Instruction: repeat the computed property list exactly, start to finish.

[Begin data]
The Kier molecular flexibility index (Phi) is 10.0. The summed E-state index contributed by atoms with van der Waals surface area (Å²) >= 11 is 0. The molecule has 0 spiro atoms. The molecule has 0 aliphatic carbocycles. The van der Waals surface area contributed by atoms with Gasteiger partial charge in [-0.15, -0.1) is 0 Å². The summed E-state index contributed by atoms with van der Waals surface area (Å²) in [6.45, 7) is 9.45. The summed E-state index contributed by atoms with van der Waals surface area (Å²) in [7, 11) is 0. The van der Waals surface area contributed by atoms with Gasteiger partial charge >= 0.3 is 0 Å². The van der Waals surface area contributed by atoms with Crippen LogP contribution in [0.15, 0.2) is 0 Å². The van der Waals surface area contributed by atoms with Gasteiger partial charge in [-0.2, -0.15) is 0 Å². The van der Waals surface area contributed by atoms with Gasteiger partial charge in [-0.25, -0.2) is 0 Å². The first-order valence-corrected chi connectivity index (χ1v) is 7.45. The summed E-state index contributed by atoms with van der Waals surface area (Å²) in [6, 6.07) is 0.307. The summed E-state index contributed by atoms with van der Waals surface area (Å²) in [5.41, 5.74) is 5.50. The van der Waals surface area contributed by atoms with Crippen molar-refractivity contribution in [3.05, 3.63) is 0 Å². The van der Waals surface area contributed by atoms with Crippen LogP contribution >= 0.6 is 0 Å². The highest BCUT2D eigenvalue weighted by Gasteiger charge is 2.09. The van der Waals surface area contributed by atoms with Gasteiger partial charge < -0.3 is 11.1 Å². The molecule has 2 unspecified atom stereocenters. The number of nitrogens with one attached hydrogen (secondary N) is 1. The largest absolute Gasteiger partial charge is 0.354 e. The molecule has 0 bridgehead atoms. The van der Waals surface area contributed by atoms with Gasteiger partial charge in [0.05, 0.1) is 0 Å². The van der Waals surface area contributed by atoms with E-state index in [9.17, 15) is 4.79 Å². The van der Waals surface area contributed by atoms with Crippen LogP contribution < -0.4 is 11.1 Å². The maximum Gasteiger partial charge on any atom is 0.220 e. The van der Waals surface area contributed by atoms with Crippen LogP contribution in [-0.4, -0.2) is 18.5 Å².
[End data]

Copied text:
The Kier molecular flexibility index (Phi) is 10.0. The summed E-state index contributed by atoms with van der Waals surface area (Å²) >= 11 is 0. The molecule has 0 spiro atoms. The molecule has 0 aliphatic carbocycles. The van der Waals surface area contributed by atoms with Gasteiger partial charge in [-0.15, -0.1) is 0 Å². The summed E-state index contributed by atoms with van der Waals surface area (Å²) in [6.45, 7) is 9.45. The summed E-state index contributed by atoms with van der Waals surface area (Å²) in [7, 11) is 0. The van der Waals surface area contributed by atoms with Gasteiger partial charge >= 0.3 is 0 Å². The van der Waals surface area contributed by atoms with Crippen LogP contribution in [0.15, 0.2) is 0 Å². The van der Waals surface area contributed by atoms with Gasteiger partial charge in [-0.2, -0.15) is 0 Å². The van der Waals surface area contributed by atoms with Gasteiger partial charge in [-0.25, -0.2) is 0 Å². The first-order valence-corrected chi connectivity index (χ1v) is 7.45. The summed E-state index contributed by atoms with van der Waals surface area (Å²) in [6, 6.07) is 0.307. The summed E-state index contributed by atoms with van der Waals surface area (Å²) in [5.41, 5.74) is 5.50. The van der Waals surface area contributed by atoms with Crippen molar-refractivity contribution in [3.05, 3.63) is 0 Å². The van der Waals surface area contributed by atoms with Crippen LogP contribution >= 0.6 is 0 Å². The highest BCUT2D eigenvalue weighted by Gasteiger charge is 2.09. The van der Waals surface area contributed by atoms with Gasteiger partial charge < -0.3 is 11.1 Å². The molecule has 2 unspecified atom stereocenters. The number of nitrogens with one attached hydrogen (secondary N) is 1. The largest absolute Gasteiger partial charge is 0.354 e. The molecule has 0 bridgehead atoms. The van der Waals surface area contributed by atoms with Gasteiger partial charge in [0.05, 0.1) is 0 Å². The van der Waals surface area contributed by atoms with E-state index in [9.17, 15) is 4.79 Å². The van der Waals surface area contributed by atoms with Crippen LogP contribution < -0.4 is 11.1 Å². The maximum Gasteiger partial charge on any atom is 0.220 e. The van der Waals surface area contributed by atoms with Crippen LogP contribution in [-0.4, -0.2) is 18.5 Å².